Conan and Community

Today’s post is from our intern extraordinaire, Allie Blalock.

photo

Black coffee with a dash of skim milk and Splenda. This coffee order was ingrained in my brain two years ago when I interned at Conan O’Brien’s TBS late night comedy show on the Warner Brothers Lot in Los Angeles. Everyday around 4 p.m. I would travel into the “Central Perk” of the WB lot and get the “Boss” his coffee. But I took away so much more than Conan O’Brien’s coffee order.

As a general production intern, my duties ranged from these coffee runs, organizing fan mail, and even helping with rehearsals and remote shoots. Basically, anything and everything. While the work can come across as typical Hollywood “grunt” work, it never really felt like it. The environment, the people, and the show itself acted as a motivation and compensated for the sometimes trivial tasks. I was part of Team Coco.

Last week, I had the opportunity to once again work on the show as Conan remotely filmed in Atlanta, Georgia for four days. With the filming just two hours from Greenville, I couldn’t resist signing on to help. Throughout the week the tasks were similar to before: errands running me throughout Atlanta, food orders, and rehearsal assistance. Ah rehearsal–for us who work at Conan, it’s our favorite part of the day. As Conan rehearses his monologue and comedy sketches with the writers, the interns sit, stare, and absorb–so many personalities, so many quirks, and so much knowledge. It’s then I’m reminded of my why. Why I love being on the show, love being with those people, and love being able to take part in a unique culture. The work environment at Conan isn’t your Devil Wears Prada experience. It’s filled with people who are genuinely great. They work hard, love what they do, and take chances to pursue their dream careers.

photo copy 2

As my undergrad days dwindle and the real world begins to filter in, I am overcome with respect for these people. People who are willing to pursue goals and dreams once thought impossible. Barriers overcome, comfort zones eliminated, and pride swallowed. I continue to see these people all around me today- our Fitness Rebellion Community, The DriVen Class, and even my friends here at BOF who work incredibly hard and with passion.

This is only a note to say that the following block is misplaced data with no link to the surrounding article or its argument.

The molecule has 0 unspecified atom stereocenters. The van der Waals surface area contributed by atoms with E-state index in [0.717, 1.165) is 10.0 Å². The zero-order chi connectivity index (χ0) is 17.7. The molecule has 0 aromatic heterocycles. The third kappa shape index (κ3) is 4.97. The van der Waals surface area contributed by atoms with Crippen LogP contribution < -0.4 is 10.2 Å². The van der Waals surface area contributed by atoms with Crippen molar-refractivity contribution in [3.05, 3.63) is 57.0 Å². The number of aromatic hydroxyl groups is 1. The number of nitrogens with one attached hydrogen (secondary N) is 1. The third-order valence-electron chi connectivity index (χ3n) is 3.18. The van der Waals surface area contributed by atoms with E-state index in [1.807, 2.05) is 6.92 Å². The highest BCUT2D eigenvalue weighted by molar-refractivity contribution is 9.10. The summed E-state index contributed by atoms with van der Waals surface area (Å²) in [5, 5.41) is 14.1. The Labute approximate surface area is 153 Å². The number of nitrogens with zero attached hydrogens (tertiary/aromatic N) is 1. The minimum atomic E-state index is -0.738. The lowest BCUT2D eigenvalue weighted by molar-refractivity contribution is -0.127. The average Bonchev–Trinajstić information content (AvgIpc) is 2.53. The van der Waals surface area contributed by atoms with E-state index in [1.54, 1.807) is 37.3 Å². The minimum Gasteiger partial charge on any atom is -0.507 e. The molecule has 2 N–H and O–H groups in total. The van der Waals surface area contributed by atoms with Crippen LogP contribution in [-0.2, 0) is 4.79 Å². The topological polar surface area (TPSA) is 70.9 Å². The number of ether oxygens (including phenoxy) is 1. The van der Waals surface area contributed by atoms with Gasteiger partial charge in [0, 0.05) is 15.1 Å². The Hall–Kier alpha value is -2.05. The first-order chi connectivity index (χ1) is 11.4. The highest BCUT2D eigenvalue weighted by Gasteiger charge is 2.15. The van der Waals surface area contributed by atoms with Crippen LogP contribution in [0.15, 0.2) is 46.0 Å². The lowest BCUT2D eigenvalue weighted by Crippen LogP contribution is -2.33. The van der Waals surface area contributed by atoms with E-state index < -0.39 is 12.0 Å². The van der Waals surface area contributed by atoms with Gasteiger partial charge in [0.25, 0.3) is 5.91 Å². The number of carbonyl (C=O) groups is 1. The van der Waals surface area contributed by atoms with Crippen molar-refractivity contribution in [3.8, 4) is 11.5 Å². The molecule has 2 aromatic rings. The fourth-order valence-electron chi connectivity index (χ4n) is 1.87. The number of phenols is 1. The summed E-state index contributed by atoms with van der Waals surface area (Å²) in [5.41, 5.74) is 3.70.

Although I’m still working on the ever changing “life plan”, I follow the cliché but true words of Thoreau’s Walden, “I learned this, at least, by my experiment: that if one advances confidently in the direction of his dreams, and endeavors to live the life which he has imagined, he will meet with a success unexpected in common hours.” So join me in the bold pursuit of little victories and great risks!

—————————————————————
484130_4777043233161_1735099067_n

Allie Blalock is graduating from Furman University this May. She rocks the Firesphere as an account team intern. She’s got COCO clout.

  • Mike Atkinson

    Great post, Allie! I have a follow-up question for you…”They work hard, love what they do, and take chances to pursue their dream careers.” Do you think those people drive this environment or does management do something to encourage it? Or it could be a mix. That just doesn’t happen usually. Who on Conan’s team was intentional to ensure this scenario would occur? That’s a takeaway I’d like to hear…thanks!

    • Allie

      Hi Mike! Thanks for commenting!
      I think the environment is definitely a mix between the type of people that fill the office and the leadership within it. Having a respect and loyalty to your superior goes a long way and people definitely feel that way about Conan. He’s just an overall nice guy who is walking around the office, knows everyone’s name, and getting his hands dirty on the show and production. Every position there is crucial from administrative to creative. While some positions like an office coordinator may seem trivial and mindless work, that person is depended on for the widest range of duties and responsible for much of the communication in the office. So overall, I think it’s a mutual respect for everyone’s contribution (no matter the hierarchy) and a love for the end product that everyone has a hand in producing. Does that answer your question? Thanks again!

  • vkonnect

    i think Allie is right…..i agree with her.There are number of people who are having different thoughts and habbits.